Clean and simple, this sun-dried tomato basil pesto has a unique Mediterranean taste to dress up toast, chicken, and everything in between.
“A rose by any other name would smell as sweet” is one of Shakespeare’s famous lines, from Romeo and Juliet.
It always seemed to be that way to me, especially when it comes to people and their names. I was never able to understand how someone could ‘look like’ a name. Maybe it’s similar to the chicken or the egg debate, but I believed that personality shapes others’ perceptions of your name, not the other way around.
When people hear “Sara,” it’s logical that they subconsciously conjure up representations of who I am. But I can’t understand what people who don’t know me mean when they learn my name and simply say “Oh, that’s not what I would have guessed. You strike me as more of a Charlotte.”
Recently, I heard of a study that analyzes this very phenomenon and came to an unexpected conclusion. Due to cultural norms and associations that we make, people are surprisingly capable of assigning the proper name to a face of a stranger. At the same time, we tend to mold our appearance to those same norms, increasing the manifestation of our name in our face.
It’s not completely accurate, and there are countless times when you may think that, for some inexplicable reason, a person looks more like a David than a Jake, or a Jackie than an Elizabeth. I’m still just mind blown that there’s actual proof of some credibility to claims that we look like a name.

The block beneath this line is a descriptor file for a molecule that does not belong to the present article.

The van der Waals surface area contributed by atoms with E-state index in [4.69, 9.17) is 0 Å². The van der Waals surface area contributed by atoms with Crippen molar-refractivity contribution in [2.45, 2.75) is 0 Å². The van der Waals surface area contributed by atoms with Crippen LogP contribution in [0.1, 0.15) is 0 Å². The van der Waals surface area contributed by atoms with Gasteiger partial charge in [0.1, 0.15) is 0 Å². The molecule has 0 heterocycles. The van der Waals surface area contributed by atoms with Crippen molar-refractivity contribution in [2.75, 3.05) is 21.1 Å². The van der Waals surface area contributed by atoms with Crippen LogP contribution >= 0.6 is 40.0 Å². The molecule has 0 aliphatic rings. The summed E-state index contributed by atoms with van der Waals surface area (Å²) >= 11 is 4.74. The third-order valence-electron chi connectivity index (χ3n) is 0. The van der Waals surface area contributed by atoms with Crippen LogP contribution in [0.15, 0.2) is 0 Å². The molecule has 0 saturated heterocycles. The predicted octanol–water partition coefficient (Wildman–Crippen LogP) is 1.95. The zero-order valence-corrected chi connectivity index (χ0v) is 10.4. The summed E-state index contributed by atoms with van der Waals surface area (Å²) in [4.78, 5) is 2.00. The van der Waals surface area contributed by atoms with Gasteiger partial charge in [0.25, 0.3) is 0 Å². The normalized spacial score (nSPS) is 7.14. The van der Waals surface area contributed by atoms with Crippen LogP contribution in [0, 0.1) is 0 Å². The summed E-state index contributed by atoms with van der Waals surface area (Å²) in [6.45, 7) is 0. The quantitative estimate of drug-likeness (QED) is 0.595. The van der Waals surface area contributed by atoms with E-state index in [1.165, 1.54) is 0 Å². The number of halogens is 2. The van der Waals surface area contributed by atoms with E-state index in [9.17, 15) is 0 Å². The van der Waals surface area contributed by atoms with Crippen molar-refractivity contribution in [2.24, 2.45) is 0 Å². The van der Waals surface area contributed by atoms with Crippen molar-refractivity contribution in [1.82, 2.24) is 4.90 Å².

Despite this, though, names can be misleading. Like when we call something a nut but it really isn’t one at all. Think of coconuts, water chestnuts, and… pine nuts?
Yup, you heard me. Pine nuts are a seed.
I feel like I need to reexamine the last 20 years of my life now, to uncover any other horrible misconceptions. That’s 20 years without knowing the greatness that is PESTO.
As soon as my younger brother passed along the information from the allergist, and Google confirmed it as true, I drove to the grocery store for ingredients. No more time would slip through my fingers before our food processor would lose its pesto-making-virginity.
For those who know me, I’m a firm believer in going big or going home. Be it work, relationships with people, hobbies, you name it, it’s important for me to feel that I’m giving it my all. Diving into the deep end, where I’m forced to swim.
Which is precisely why settling for regular pesto wasn’t an option. It was begging for a pinch of complication, a dash of complexity. A pop of color to bring out all its glory.
You may want to sit down before sneaking a taste.
And then quickly jump up, impatiently make a piece of toast, and drown it in the best pesto you’ve never found in a store.
Plan to make this? Had it already? Got questions or comments? If you’re thinking it, I want to hear it. Leave feedback below or tag @lensesandlentils on Instagram to share!
- 1 cup fresh basil, tightly packed
- ⅔ cups sun-dried tomatoes
- ½ cup raw pine nuts
- 6-8 cloves garlic
- 2 tbsp extra virgin olive oil
- 1 tsp onion powder
- ½ tsp salt
- black pepper
- Add all ingredients to a food processor or high-speed blender.
- Continue processing, scraping down the sides as necessary, until fully combined and has a smoother consistency. Adjust seasonings to taste
- Store in the refrigerator for up to 10 days in an airtight container, with a thin layer of oil on top. Or, store in the freezer and thaw before using.**
** Pesto thaws fairly quickly. You may need to stir it to reincorporate any of the oil that has separated out before using.